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The Cambridge Introduction to Shakespeare's History Plays

Details

  • 6 b/w illus.
  • Page extent: 222 pages
  • Size: 228 x 152 mm
  • Weight: 0.27 kg

Paperback

 (ISBN-13: 9780521671200)

Shakespeare's history plays, as fresh today as when they were written, are based upon the assumption that time is not simply a destroyer but a preserver, and that 'examples past' might enable us to understand the present and anticipate the future. This lively 2007 study examines the continuing tradition of Shakespeare's history plays in stage and film productions as well as giving an account of the critical debate on these plays. Following two introductory chapters giving essential background on the genre, the English history plays are discussed in turn, bringing out the distinctive characteristics of each play: the three early Henry VI plays; the perennial stage favourite Richard III; King John; Richard II; Henry IV 1 and 2, famous for the character of Falstaff; Henry V, which is treated very differently in the film versions by Olivier and Branagh; and Henry VIII. An invaluable introduction to these fascinating and complex plays.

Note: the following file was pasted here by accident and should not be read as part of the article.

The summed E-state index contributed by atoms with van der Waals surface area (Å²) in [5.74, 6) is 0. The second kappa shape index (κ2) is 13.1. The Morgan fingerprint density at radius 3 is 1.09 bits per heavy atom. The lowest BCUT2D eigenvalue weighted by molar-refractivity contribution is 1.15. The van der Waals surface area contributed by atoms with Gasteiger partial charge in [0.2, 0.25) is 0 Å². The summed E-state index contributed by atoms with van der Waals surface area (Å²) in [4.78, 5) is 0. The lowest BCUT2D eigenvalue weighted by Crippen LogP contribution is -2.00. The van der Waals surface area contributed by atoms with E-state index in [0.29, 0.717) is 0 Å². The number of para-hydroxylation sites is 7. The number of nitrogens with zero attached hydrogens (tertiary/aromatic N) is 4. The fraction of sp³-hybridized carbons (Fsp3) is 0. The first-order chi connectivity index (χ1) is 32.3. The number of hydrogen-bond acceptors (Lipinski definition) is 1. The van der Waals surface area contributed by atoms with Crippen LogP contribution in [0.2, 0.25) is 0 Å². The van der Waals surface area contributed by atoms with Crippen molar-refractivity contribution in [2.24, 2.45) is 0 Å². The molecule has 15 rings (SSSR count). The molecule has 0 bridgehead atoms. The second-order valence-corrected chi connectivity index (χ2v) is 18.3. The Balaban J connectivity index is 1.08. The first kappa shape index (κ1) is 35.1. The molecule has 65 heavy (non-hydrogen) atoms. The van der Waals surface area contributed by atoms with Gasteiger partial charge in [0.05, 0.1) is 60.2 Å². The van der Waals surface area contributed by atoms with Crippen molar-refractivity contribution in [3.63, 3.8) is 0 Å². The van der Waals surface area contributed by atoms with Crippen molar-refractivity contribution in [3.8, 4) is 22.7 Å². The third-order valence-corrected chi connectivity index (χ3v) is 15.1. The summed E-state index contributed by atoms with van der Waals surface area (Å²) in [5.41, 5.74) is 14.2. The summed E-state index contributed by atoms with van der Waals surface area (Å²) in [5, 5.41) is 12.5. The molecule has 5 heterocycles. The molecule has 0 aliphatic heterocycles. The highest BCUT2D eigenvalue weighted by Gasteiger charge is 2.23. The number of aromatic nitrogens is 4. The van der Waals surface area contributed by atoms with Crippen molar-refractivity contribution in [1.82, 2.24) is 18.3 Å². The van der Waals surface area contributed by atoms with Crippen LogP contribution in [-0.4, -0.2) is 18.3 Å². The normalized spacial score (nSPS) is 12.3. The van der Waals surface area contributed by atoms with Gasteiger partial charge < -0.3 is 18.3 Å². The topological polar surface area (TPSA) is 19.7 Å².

• Comprehensive coverage of all nine of Shakespeare's history plays, with separate chapters dedicated to individual plays • Full treatment of the theatrical and cinematic history of each play • Written in a clear, accessible and engaging style

Contents

1. The uses of history; 2. The wars of the critics; 3. The paper crown: 1, 2, and 3 Henry VI; 4. Determined to be a villain: Richard III; 5. Gain, be my lord: King John; 6. The death of kings: Richard II; 7. Lord of misrule: 1 and 2 Henry IV; 8. Band of brothers: Henry V; 9. Epilogue: Henry VIII; Bibliography.

Reviews

'Fresh but informed, Chernaik's study will please both students and those who think they know more. The author brings characters alive in intelligent ways, deftly conjures memories of productions and films he has seen, and is particularly good at encapsulating competing critical accounts of these texts in a few pithy words … a focussed but also panoramic reading of Shakespeare's history plays.' Michael Hattaway, University of Sheffield

'[The Cambridge Introduction to] Shakespeare's History Plays is an exemplary addition to the Cambridge series. It is well informed, and well written. It is generous in its communication of facts and interpretations, arguing a healthy case not for a single view of the plays but for multiple perspectives and approaches.' Cahiers Élisabéthains

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